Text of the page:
With 2012 well underway and our feet back under the desk, we’re turning our attention toward the coming year, and what it might hold for the music world. Predicting the course of music is a slippery task at the best of times, but even so, we’re preemptively tipping seapunk as silliest new genre, The Black Keys as the band who’ll earn the Kings of Leon Award (being hated by everyone who used to like them), and the Can box set as the best re-release of the rest of the millennium. But what of artists to watch? Well, after the jump, we’ve chosen the 12 artists who we reckon will (or at least should) own 2012. Let us know your nominations!
Regular readers have most likely guessed this already, but of all the early 2012 albums we’re looking forward to, Grimes’s Visions is pretty much at the top of the list. With her recent signing to 4AD, Claire Boucher now has the weight of one of the music industry’s most beloved and respected labels behind her, and every indication is that Visions is going to be a ripper. In other words, the stage is set for Grimes to do very, very well in 2012. (Also keep an eye on producer Mike Tucker, aka Blood Diamonds, with whom she recently collaborated.)
While we’re on Canadian alterna-pop types, erudite blogger and this Flavorpill writer’s fellow countryman Anthony Carew of About.com anointed “Don’t Leave It to Me” by Mozart’s Sister — aka Caila Thompson-Hannant of Montréal — as his favorite song of 2011… and as ever, his judgement was impeccable. Mozart’s Sister’s sound is built around candy-coated electronic glitches and percussive vocal samples that recall the likes of Camille and tUnE-yArDs, both good signs indeed. So far, she’s only released one solitary EP, and there’s no word of when an album might be due — but if it comes in 2012, we’re definitely tipping it to do well.
As we do pretty much every year, we had our problems with the 2011 installment of NME‘s annual cool list, but the choice of Azealia Banks at the top of said list was a fairly progressive one. At the ripe old age of 20, Banks looks likes she’s on a trajectory from interesting underground artist to genuine commercial stardom, and her presence on the new Scissor Sisters song could well be the move that places her firmly into the mainstream public consciousness. Mind you, it’d help if — just like every other musician in the multiverse — she’d steer clear of Twitter-based silliness.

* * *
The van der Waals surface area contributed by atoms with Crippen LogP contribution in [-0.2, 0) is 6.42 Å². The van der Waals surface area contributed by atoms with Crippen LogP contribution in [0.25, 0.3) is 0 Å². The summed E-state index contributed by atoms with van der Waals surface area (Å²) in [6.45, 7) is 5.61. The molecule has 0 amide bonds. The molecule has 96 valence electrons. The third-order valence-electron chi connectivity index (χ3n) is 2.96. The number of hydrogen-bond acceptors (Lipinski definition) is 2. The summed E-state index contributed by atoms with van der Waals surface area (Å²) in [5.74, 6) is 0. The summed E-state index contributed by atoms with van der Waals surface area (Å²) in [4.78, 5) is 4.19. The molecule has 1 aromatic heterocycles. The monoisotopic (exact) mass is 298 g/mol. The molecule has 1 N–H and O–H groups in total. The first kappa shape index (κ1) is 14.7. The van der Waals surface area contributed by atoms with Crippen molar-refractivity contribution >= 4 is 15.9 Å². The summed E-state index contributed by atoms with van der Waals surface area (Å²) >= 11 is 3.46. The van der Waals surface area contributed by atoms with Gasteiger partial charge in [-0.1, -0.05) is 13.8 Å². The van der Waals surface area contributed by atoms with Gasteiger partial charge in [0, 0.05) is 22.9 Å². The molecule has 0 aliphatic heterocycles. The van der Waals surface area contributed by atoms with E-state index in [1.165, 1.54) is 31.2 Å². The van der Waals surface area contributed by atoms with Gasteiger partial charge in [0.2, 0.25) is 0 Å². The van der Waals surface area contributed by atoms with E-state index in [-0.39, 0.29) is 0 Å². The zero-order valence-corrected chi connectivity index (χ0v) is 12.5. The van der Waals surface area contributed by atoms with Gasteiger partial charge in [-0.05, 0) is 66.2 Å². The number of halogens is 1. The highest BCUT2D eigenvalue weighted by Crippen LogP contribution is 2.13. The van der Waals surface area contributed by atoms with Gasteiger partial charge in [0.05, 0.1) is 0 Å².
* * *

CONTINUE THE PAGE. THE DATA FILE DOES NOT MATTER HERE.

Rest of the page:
Star quality, killer songs and a voice that could move mountains… Yeah, we’ve written about Alabama Shakes a lot of late, but if they don’t go supernova in 2012, there’s something very wrong with the world.
Swedish singer Molly Nilsson guested on wrote “Hey Moon”, a cover of which appeared on John Maus’s excellent We Must Become the Pitiless Censors of Ourselves — she also provides guest vocals on Maus’s version. This may well be where you’re most likely to have heard of her, but she also released an excellent record of her own last year — entitled History, it came out a couple of weeks back to very little fanfare, perhaps because it debuted when everyone had already formulated their end-of-year lists and gone to the pub. If there’s any justice in the world, this collective oversight will be rectified, and Nilsson will get plenty of attention in the year to come.
Our social media director and resident dark music expert Russ Marshalek has been going crazy about UK witch house types CRIM3S ever since he ordered their album late last month. It’ll be interesting to watch what happens to witch house in 2012 — this could be the year that the genre loses momentum, or the year that it goes overground. If it’s the latter, then CRIM3S may well be right up there with Salem in the charge toward the mainstream.